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Original Contribution
November 16, 2005

High-Dose Atorvastatin vs Usual-Dose Simvastatin for Secondary Prevention After Myocardial Infarction: The IDEAL Study: A Randomized Controlled Trial

Author Affiliations
 

Author Affiliations: Centre for Preventive Medicine, Ullevål University Hospital, Oslo, Norway (Drs Pedersen and Holme); Department of Medicine–Cardiology A, Århus University Hospital, Århus, Denmark (Drs Faergeman and Larsen); Academic Hospital Amsterdam, Amsterdam, the Netherlands (Dr Kastelein); Department of Internal Medicine, University Hospital, Linköping, Sweden (Dr Olsson); Department of Medicine, Helsinki University Central Hospital, Helsinki, Finland (Dr Tikkanen); Pfizer Sweden, Täby, Sweden (Dr Lindahl); and Pfizer Inc, New York, NY (Mr Szarek and Dr Tsai). Dr Bendiksen is in private practice in Hamar, Norway.

JAMA. 2005;294(19):2437-2445. doi:10.1001/jama.294.19.2437
Abstract

Context Evidence suggests that more intensive lowering of low-density lipoprotein cholesterol (LDL-C) than is commonly applied clinically will provide further benefit in stable coronary artery disease.

Objective To compare the effects of 2 strategies of lipid lowering on the risk of cardiovascular disease among patients with a previous myocardial infarction (MI).

Design, Setting, and Participants The IDEAL study, a prospective, randomized, open-label, blinded end-point evaluation trial conducted at 190 ambulatory cardiology care and specialist practices in northern Europe between March 1999 and March 2005 with a median follow-up of 4.8 years, which enrolled 8888 patients aged 80 years or younger with a history of acute MI.

Interventions Patients were randomly assigned to receive a high dose of atorvastatin (80 mg/d; n = 4439), or usual-dose simvastatin (20 mg/d; n = 4449).

Main Outcome Measure Occurrence of a major coronary event, defined as coronary death, confirmed nonfatal acute MI, or cardiac arrest with resuscitation.

Results During treatment, mean LDL-C levels were 104 (SE, 0.3) mg/dL in the simvastatin group and 81 (SE, 0.3) mg/dL in the atorvastatin group. A major coronary event occurred in 463 simvastatin patients (10.4%) and in 411 atorvastatin patients (9.3%) (hazard ratio [HR], 0.89; 95% CI, 0.78-1.01; P = .07). Nonfatal acute MI occurred in 321 (7.2%) and 267 (6.0%) in the 2 groups (HR, 0.83; 95% CI, 0.71-0.98; P  = .02), but no differences were seen in the 2 other components of the primary end point. Major cardiovascular events occurred in 608 and 533 in the 2 groups, respectively (HR, 0.87; 95% CI, 0.77-0.98; P = .02). Occurrence of any coronary event was reported in 1059 simvastatin and 898 atorvastatin patients (HR, 0.84; 95% CI, 0.76-0.91; P<.001). Noncardiovascular death occurred in 156 (3.5%) and 143 (3.2%) in the 2 groups (HR, 0.92; 95% CI, 0.73-1.15; P = .47). Death from any cause occurred in 374 (8.4%) in the simvastatin group and 366 (8.2%) in the atorvastatin group (HR, 0.98; 95% CI, 0.85-1.13; P = .81). Patients in the atorvastatin group had higher rates of drug discontinuation due to nonserious adverse events; transaminase elevation resulted in 43 (1.0%) vs 5 (0.1%) withdrawals (P<.001). Serious myopathy and rhabdomyolysis were rare in both groups.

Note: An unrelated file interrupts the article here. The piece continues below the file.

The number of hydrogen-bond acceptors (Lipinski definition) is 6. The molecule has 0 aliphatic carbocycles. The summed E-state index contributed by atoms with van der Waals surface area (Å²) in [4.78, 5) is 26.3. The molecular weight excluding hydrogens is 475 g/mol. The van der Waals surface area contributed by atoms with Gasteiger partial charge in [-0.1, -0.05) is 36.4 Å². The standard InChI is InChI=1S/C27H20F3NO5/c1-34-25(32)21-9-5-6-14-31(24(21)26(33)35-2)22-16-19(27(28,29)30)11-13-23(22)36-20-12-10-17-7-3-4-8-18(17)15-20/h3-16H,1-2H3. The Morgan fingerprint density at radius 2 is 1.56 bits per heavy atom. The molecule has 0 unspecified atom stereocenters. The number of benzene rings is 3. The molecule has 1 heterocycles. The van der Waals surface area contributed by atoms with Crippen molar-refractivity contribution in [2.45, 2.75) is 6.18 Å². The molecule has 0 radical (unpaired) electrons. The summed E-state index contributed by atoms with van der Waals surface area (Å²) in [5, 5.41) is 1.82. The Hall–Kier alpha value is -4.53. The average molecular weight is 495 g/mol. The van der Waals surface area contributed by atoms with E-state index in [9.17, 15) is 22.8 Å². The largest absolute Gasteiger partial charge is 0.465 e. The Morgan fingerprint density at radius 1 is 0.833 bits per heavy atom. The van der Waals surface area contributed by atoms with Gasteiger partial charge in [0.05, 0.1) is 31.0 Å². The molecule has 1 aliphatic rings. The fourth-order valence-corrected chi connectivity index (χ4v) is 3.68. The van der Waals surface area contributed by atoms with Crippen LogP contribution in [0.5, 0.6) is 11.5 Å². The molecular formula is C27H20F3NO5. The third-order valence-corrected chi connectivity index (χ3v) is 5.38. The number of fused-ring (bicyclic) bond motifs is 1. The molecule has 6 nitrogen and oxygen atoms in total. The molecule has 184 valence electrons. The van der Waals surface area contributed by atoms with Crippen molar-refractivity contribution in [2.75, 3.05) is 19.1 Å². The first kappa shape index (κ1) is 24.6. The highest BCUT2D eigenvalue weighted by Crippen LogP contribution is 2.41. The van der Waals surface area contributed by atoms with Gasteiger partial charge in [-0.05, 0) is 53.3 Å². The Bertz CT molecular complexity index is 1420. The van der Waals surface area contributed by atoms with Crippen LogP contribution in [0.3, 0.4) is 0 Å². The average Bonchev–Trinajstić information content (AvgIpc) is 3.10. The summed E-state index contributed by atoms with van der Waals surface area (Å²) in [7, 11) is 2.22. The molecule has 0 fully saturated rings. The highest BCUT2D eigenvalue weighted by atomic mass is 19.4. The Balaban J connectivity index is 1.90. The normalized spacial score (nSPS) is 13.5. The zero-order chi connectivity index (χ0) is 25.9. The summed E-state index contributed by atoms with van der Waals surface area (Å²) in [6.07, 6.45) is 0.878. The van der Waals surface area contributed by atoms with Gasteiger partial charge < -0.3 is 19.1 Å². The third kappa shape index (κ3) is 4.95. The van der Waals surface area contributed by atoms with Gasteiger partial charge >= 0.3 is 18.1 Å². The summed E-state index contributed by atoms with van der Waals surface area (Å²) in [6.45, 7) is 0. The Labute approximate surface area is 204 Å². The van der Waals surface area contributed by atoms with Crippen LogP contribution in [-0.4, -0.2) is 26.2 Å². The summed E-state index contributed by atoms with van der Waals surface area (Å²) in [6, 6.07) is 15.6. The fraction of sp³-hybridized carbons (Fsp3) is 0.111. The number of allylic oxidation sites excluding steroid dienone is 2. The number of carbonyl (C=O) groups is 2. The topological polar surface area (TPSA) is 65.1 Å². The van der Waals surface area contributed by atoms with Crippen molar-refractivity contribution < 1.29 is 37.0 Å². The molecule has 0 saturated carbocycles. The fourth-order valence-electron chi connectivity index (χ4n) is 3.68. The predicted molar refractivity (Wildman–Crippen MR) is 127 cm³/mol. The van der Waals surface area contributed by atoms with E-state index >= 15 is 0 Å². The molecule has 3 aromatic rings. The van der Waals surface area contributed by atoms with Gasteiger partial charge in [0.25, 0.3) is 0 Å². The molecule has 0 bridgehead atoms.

Conclusions In this study of patients with previous MI, intensive lowering of LDL-C did not result in a significant reduction in the primary outcome of major coronary events, but did reduce the risk of other composite secondary end points and nonfatal acute MI. There were no differences in cardiovascular or all-cause mortality. Patients with MI may benefit from intensive lowering of LDL-C without an increase in noncardiovascular mortality or other serious adverse reactions.

Trial Registration ClinicalTrials.gov Identifier: NCT00159835.

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